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What You Should Know

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Industrial Relations

Driven by a quality customer ethos, the objective is to progress Ireland’s economic and social agenda by developing and implementing sound industrial relations policies.This is achieved by administering and developing industrial relations policy and machinery and contributing to the promotion and development of the partnership approach to industrial relations at the level of the enterprise.

The system of industrial relations in Ireland is essentially voluntary in nature. There has been agreement on all sides that the terms and conditions of employment of workers is best determined by the process of voluntary collective bargaining between an employer or employers' association and one or more trade unions, without the intervention of the State. Under this process standard matters like wages or hours of work are determined and, in addition, some collective agreements lay down procedural rules which govern the conduct of industrial relations between the parties.

Over the years, however, legislation has been enacted in certain areas (such as minimum rates of pay, holidays, working hours, minimum notice, redundancy, dismissals and employment equality) laying down certain minimum standards which may be improved upon by collective bargaining but cannot be taken away or diminished.

The State's role in industrial relations in Ireland has been largely confined to facilitating the collective bargaining process through establishing by legislation institutions (Labour Relations Commission, Rights Commissioner Service and Labour Court) to assist in the resolution of disputes between employers and workers.

The main collective dispute mechanisms is the Labour Court, which adjudicates on collective industrial disputes. Responsibility for promoting good industrial relations in Ireland now rests with the Workplace Relations Commission, which provides a range of industrial relations services around preventing and resolving workplace disputes and disagreements involving groups of workers, individual workers, employers and their representatives.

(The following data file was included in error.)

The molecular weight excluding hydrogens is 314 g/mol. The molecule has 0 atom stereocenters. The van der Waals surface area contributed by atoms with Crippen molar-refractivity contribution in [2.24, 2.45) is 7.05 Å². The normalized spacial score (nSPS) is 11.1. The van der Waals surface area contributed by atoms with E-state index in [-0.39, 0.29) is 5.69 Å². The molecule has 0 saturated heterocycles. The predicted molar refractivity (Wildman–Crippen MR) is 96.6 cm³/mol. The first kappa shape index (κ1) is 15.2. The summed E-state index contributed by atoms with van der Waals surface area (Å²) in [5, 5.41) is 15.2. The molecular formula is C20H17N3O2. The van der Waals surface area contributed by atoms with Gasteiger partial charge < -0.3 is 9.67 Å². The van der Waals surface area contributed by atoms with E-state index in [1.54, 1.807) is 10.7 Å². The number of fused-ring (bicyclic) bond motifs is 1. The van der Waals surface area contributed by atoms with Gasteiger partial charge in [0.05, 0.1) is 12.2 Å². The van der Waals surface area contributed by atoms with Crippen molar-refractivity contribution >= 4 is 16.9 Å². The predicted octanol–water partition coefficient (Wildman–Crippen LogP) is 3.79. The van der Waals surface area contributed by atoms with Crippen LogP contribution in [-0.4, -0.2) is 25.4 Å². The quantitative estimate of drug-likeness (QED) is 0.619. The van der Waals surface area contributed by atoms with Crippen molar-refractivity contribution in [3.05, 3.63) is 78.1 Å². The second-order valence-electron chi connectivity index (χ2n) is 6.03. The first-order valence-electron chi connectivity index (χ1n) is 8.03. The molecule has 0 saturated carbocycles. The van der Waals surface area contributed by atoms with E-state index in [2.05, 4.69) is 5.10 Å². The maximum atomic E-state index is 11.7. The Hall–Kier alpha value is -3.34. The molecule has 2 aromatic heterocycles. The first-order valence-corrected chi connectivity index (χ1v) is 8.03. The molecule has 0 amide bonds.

Activities of a developmental nature relating to the improvement of industrial relations practices are also undertaken by the Workplace Relations Commission.. These include -

  • the review and monitoring of developments in the area of industrial relations
  • the preparation, in consultation with the social partners, of codes of practice relevant to industrial relations
  • industrial relations research and publications
  • organisation of seminars/conferences on industrial relations/human resource management issues.
 

Related Links:

  • Conciliation Services

    Conciliation is a voluntary process in which the parties to a dispute agree to avail of a ...

  • Advisory Service

    The Advisory Service promotes good practice in the workplace by assisting and advising org...

  • Mediation - Employment Rights Issues

    Mediation seeks to arrive at a solution through an agreement between the parties, rather t...

  • Mediation - Internal Workplace Issues

    Workplace mediation is particularly suited to disputes involving individuals or small grou...

  • Training

    Training can be provided on a variety of aspects of the employment relationship, including...

  • Workplace Relations Commission

    Information on the Workplace Relations Commission, its Administration and Functions.

  • Labour Court

    The Labour Court is the single Appeals Body dealing with employment rights and industrial ...

 
 
 
 
 
 
 
 

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